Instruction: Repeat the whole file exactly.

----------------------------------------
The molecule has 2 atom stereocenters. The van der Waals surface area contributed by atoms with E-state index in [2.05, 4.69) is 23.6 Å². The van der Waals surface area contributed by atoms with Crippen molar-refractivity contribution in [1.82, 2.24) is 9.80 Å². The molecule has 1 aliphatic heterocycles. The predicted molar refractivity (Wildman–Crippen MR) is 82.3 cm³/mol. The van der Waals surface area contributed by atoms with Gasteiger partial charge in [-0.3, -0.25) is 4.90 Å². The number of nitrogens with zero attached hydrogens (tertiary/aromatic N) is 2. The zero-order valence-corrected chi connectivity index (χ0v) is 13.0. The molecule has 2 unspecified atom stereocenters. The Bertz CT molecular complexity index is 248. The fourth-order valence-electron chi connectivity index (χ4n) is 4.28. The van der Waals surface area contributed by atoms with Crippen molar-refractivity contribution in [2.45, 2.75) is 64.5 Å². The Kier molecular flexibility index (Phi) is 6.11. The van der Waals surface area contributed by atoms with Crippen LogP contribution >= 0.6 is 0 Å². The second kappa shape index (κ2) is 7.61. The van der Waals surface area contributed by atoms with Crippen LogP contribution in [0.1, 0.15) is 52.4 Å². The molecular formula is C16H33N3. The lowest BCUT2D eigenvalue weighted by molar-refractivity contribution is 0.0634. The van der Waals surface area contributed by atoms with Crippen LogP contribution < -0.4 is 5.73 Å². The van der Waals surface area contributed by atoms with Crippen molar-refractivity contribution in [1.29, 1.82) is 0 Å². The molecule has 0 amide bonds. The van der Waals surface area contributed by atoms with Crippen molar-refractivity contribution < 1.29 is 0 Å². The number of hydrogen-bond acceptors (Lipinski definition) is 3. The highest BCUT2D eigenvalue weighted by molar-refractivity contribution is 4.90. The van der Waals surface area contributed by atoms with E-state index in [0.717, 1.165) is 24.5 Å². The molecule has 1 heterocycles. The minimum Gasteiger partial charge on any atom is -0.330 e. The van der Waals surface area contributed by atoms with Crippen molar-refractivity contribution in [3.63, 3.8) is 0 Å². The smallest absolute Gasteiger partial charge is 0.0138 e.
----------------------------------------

The molecule has 2 atom stereocenters. The van der Waals surface area contributed by atoms with E-state index in [2.05, 4.69) is 23.6 Å². The van der Waals surface area contributed by atoms with Crippen molar-refractivity contribution in [1.82, 2.24) is 9.80 Å². The molecule has 1 aliphatic heterocycles. The predicted molar refractivity (Wildman–Crippen MR) is 82.3 cm³/mol. The van der Waals surface area contributed by atoms with Gasteiger partial charge in [-0.3, -0.25) is 4.90 Å². The number of nitrogens with zero attached hydrogens (tertiary/aromatic N) is 2. The zero-order valence-corrected chi connectivity index (χ0v) is 13.0. The molecule has 2 unspecified atom stereocenters. The Bertz CT molecular complexity index is 248. The fourth-order valence-electron chi connectivity index (χ4n) is 4.28. The van der Waals surface area contributed by atoms with Crippen molar-refractivity contribution in [2.45, 2.75) is 64.5 Å². The Kier molecular flexibility index (Phi) is 6.11. The van der Waals surface area contributed by atoms with Crippen LogP contribution >= 0.6 is 0 Å². The second kappa shape index (κ2) is 7.61. The van der Waals surface area contributed by atoms with Crippen LogP contribution in [0.1, 0.15) is 52.4 Å². The molecular formula is C16H33N3. The lowest BCUT2D eigenvalue weighted by molar-refractivity contribution is 0.0634. The van der Waals surface area contributed by atoms with Crippen LogP contribution < -0.4 is 5.73 Å². The van der Waals surface area contributed by atoms with Crippen molar-refractivity contribution in [1.29, 1.82) is 0 Å². The molecule has 0 amide bonds. The van der Waals surface area contributed by atoms with Crippen molar-refractivity contribution < 1.29 is 0 Å². The number of hydrogen-bond acceptors (Lipinski definition) is 3. The highest BCUT2D eigenvalue weighted by molar-refractivity contribution is 4.90. The van der Waals surface area contributed by atoms with E-state index in [0.717, 1.165) is 24.5 Å². The molecule has 1 heterocycles. The minimum Gasteiger partial charge on any atom is -0.330 e. The van der Waals surface area contributed by atoms with Crippen molar-refractivity contribution in [3.63, 3.8) is 0 Å². The smallest absolute Gasteiger partial charge is 0.0138 e.